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Collapse and Cyanosis

Patient Information

Age
11 Years
Gender
Male, Neutered
Species
Canine

Images

Survey radiographs showed a mildly enlarged cardiac silhouette (VHS 11), prominent right ventricle, normal left atrium, and a normal lung pattern.
the masses can be clearly measured. Given the solid structural organization consistent with tissue, simple thrombosis is unlikely.
On CDI it can be seen very clearly that the masses are causing obstruction to flow and seem to be somehow confluent on these clips.
Flow velocity across the RVOT and PV is increased (3.2 m/s), but v-max of the pulmonary insufficiency noted is normal excluding pulmonary hypertension.
Flow velocity across the RVOT and PV is increased (3.2 m/s), but v-max of the pulmonary insufficiency noted is normal excluding pulmonary hypertension.

History

It’s a clot! No it’s a thrombus! Or… maybe it’s a mass… What are those things messing with Tomie Timon’s Doppler in the pulmonic outflow tract in this echocardiogram?

Tomie Timon RDMS of Eugene, Oregon, shows us “what does this” with Dr. Peter Modler’s help from sunny AustriaJ. Oh yes the world is truly flat Mr. Friedman when veterinary diagnoses come from half way across the planet by means of an Oregon-Austrian connection.

Imaging by Tomie Timon RDMS, Animal Sounds Mobile Veterinary Ultrasound Service, Eugene, Oregon.

History: An 11-year-old NM Golden retriever was presented for evaluation of two episodes of collapse and cyanosis. Additional history was that the patient is more lethargic than usual. Cardiac auscultation did not reveal any abnormalities and blood pressure was normal.

Clinical Differential Diagnosis

Pericardial effusion Cardiomyopathy – hypertrophic, dilated Myocarditis Cardiac neoplasia Pulmonic thrombo-embolic disease Metabolic disease – anemia, met-hemoglobinemia

Sonographic Differential Diagnosis

(Modler): The most remarkable abnormality is the presence of a mass or masses within the pulmonary artery and attached to the pulmonic valve. All masses have the same echogenicity and cause obstruction to flow which the consequence of right ventricular hypertrophy. Even though it cannot be ruled out that these masses are thrombi (but not septic thrombi because there is no history of fever) I would think that this is neoplasia (thrombosis usually causes pulmonary hypertension). One case of pulmonary artery leiomyosarcoma is mentioned in the veterinary literature, more can be found in human literature. Obtaining a sample via catheter (snare) would be ideal If this is not possible then the only option would be r ight heart surgery (no cardioplegia necessary). And I would recommend administration of Plavix or aspirin in this patient as a palliative measure and recheck sonogram weekly if no sampling is possible.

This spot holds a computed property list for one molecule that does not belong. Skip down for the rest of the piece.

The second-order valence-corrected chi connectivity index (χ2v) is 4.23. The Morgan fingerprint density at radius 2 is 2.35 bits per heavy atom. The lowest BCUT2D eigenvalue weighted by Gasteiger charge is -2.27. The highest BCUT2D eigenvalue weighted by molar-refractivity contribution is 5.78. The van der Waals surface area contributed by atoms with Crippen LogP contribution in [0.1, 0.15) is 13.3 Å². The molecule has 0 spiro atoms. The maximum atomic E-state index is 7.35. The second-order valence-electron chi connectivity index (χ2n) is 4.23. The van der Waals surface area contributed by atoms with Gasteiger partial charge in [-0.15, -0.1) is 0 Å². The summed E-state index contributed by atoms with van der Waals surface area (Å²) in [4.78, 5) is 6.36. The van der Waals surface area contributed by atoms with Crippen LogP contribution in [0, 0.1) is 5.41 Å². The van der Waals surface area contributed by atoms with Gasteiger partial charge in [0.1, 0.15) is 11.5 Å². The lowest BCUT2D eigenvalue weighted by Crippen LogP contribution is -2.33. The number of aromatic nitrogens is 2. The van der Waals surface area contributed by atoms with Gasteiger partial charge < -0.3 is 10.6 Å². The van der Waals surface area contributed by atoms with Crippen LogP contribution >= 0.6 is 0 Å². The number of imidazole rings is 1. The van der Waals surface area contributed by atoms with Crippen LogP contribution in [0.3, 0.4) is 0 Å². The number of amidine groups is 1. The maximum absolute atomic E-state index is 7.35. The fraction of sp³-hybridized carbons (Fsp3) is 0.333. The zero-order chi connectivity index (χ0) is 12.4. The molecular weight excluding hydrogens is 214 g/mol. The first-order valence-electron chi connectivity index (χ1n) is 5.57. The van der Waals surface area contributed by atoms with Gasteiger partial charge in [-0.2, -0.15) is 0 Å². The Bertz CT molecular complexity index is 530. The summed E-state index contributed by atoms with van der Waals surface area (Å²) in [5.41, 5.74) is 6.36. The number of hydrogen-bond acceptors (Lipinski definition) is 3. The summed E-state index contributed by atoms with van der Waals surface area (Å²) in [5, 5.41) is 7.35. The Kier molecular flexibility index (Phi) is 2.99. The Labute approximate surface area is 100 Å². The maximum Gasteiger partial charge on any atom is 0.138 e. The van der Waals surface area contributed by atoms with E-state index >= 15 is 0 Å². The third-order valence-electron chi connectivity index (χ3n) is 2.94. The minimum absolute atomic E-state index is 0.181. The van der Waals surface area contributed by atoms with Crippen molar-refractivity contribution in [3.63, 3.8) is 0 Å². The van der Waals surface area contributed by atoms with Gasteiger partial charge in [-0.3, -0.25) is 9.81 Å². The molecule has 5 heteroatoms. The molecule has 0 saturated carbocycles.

Sampling

Post mortem biopsy revealed marked lung congestion, right ventricular hypertrophy, and grade 3 fibrosarcoma of the pulmonary valve with attached thrombus.

Comments

Special thanks to Dr. Nancy Johnson at The Veterinary Hospital, Eugene, OR for managing this case; and to Dr. Mark McConnell at Emergency Veterinary Hospital, Eugene for necropsy.

Videos

There is a mass (1.18 cm) attached to and moving with the pulmonary valve. Another mass (1.92 cm) is seen along the cranio dorsal border of the PA. The right pulmonary artery branch is obviously filled with another homogenous mass.
There is a mass (1.18 cm) attached to and moving with the pulmonary valve. Another mass (1.92 cm) is seen along the cranio dorsal border of the PA. The right pulmonary artery branch is obviously filled with another homogenous mass.
On CDI it can be seen very clearly that the masses are causing obstruction to flow and seem to be somehow confluent on these clips.